Washington: America's jobless rate dropped to 7.8 percent, the lowest since President Barack Obama's took office in January 2009 giving his re-election bid a boost after a lacklustre performance in the first presidential debate.
In the 24th straight month of job growth since the 2008 financial crisis, US employers added 114,000 jobs in September, the Labour Department reported Friday as in another positive sign, it revised the job growth for August upward to 142,000 from the previously reported 96,000.
Appearing energised with the release of a better-than-expected jobs report just a month before the Nov 6 presidential election, Obama touted the numbers at campaign rallies in Cleveland, Ohio and Fairfax, Virginia, to assert "Today I believe that as a nation, we are moving forward again."
"Every month reminds us that we've still got too many of our friends and neighbours who are looking for work," Obama added cautiously.
"Today's news certainly is not an excuse to try to talk down the economy to score a few political points. It is a reminder that this country has come too far to turn back now," he said decrying rival Romney's comments earlier suggesting that the new employment figure does not reflect a healthier economy.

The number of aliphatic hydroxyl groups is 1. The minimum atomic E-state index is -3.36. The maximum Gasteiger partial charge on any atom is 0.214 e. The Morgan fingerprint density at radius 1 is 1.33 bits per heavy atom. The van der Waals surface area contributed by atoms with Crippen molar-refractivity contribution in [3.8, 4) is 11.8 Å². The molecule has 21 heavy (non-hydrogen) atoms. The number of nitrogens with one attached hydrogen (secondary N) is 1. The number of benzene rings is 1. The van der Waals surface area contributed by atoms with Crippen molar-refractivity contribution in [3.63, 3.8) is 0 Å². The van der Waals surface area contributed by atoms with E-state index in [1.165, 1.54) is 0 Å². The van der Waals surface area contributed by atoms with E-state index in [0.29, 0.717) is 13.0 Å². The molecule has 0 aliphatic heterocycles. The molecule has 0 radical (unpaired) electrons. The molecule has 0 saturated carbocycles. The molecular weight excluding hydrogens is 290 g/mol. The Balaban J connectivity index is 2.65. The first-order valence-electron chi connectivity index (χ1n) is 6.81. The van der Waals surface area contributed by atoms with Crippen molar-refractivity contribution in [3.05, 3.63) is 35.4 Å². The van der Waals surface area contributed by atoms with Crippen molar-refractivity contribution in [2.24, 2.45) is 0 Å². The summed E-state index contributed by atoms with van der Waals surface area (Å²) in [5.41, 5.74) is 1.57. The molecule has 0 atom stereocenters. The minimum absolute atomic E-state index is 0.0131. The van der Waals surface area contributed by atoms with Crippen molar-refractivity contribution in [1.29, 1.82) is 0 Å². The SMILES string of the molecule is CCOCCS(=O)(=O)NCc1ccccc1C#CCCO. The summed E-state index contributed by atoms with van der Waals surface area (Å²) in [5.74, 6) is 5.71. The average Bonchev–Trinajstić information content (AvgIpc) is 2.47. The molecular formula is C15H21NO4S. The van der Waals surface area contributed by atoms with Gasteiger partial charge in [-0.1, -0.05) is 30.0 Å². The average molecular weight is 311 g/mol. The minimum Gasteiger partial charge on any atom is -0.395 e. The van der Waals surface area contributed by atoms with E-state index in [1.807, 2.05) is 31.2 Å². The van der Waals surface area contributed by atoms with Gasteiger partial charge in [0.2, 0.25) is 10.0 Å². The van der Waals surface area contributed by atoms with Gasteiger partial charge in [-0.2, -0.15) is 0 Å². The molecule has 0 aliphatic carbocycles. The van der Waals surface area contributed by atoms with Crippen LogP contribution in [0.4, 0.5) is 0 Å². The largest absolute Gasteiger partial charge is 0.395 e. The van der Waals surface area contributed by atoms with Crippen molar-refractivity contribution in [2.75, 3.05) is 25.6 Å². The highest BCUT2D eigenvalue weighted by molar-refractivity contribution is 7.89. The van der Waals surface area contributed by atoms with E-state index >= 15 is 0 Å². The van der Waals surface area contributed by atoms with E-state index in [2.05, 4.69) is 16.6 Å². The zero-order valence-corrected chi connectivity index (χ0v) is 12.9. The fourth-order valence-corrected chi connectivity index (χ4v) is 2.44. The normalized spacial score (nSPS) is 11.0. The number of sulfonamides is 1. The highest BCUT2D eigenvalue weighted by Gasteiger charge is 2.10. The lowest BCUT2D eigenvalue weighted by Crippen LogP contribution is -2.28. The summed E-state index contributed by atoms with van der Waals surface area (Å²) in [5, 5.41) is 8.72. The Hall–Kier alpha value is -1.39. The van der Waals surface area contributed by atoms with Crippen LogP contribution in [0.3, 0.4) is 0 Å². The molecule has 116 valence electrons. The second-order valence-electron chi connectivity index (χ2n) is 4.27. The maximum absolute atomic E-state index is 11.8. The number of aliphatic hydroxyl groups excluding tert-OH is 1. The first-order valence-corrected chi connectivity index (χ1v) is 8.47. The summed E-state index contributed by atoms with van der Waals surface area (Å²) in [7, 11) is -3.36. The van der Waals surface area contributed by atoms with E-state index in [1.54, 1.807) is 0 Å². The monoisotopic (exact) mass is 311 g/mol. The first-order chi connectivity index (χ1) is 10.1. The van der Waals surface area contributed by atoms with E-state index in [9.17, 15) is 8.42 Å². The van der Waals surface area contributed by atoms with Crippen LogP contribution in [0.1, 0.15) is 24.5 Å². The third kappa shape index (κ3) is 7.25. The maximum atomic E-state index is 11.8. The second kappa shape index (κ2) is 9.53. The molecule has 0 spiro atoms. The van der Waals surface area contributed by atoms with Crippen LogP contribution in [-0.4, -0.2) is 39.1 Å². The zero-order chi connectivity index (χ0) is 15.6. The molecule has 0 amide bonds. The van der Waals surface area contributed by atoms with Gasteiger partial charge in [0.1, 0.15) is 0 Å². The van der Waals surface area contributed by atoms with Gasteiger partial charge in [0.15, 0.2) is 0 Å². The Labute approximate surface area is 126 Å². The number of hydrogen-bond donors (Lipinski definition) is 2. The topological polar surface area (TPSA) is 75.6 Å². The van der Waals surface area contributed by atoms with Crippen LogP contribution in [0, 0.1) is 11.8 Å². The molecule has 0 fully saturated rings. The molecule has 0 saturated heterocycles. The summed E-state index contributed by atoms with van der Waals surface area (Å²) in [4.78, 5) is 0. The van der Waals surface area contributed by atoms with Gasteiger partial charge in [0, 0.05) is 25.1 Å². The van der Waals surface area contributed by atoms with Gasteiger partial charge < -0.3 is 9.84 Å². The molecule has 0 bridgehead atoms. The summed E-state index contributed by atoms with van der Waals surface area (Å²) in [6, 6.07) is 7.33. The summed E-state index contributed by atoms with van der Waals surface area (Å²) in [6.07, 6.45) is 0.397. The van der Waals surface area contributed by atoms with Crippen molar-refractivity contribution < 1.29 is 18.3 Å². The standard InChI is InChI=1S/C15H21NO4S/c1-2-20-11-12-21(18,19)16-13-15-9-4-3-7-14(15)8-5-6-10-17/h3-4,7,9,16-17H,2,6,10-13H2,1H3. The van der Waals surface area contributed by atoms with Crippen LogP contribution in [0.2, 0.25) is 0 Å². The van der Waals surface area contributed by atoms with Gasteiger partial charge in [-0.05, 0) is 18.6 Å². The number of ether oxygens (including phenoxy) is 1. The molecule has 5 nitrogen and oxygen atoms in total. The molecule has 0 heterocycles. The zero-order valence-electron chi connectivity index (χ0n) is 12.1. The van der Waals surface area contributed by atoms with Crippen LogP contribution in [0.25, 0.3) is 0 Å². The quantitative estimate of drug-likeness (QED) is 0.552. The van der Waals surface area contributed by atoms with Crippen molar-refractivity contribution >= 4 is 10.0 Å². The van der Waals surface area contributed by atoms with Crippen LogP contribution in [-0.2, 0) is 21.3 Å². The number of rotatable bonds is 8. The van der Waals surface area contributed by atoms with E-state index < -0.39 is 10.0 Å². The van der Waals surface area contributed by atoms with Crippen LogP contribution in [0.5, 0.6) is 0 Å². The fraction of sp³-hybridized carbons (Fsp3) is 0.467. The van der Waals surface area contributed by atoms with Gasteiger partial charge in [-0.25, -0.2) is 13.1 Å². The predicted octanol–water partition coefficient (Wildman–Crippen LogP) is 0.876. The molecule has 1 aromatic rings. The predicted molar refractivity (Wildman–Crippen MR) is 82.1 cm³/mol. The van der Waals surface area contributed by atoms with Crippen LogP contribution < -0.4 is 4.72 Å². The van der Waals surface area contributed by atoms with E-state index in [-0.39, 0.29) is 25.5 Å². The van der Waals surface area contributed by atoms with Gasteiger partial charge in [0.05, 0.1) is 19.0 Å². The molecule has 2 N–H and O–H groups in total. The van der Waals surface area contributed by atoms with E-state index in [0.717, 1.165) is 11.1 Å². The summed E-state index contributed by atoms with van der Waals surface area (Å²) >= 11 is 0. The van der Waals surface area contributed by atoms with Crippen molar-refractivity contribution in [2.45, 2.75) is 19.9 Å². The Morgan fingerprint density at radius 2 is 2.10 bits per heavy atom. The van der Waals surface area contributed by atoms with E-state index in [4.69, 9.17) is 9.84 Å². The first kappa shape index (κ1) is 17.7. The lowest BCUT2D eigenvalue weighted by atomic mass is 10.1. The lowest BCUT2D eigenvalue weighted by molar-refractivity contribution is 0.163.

"The reason it's come down this year is primarily due to the fact that more and more people have just stopped looking for work," Romney said in southwest Virginia as part of what looked like a post-debate victory tour.
"So it looks like unemployment is getting better, but the truth is, if the same share of people were participating in the workforce today as on the day the president got elected, why our unemployment rate would be around 11 percent," he said.
In fact, economists noted that the report indicated the workforce number actually increased from one month ago.
Joining the detractors former GE CEO Jack Welch, a Republican, took to Twitter to accuse the Bureau of Labour Statistics of manipulating data to help Obama win re-election.
"Unbelievable jobs numbers..these Chicago guys will do anything..can't debate so change numbers," the 76-year-old tweeted just moments after the release of the latest unemployment figures.
However Keith Hall, a former head of the bureau appointed by Republican President George W. Bush, dismissed the suggestion telling CNN "it would be very, very difficult to rig these numbers even if you wanted too."
In another piece of good news for Obama, his campaign was expected to raise $150 million in September, topping the previous record of $114 million in August, CNN reported citing a Democratic source.
With the double dose of good news, Obama who is in a tight race with Romney appeared to have bounced back into the game just two days after a widely panned debate performance.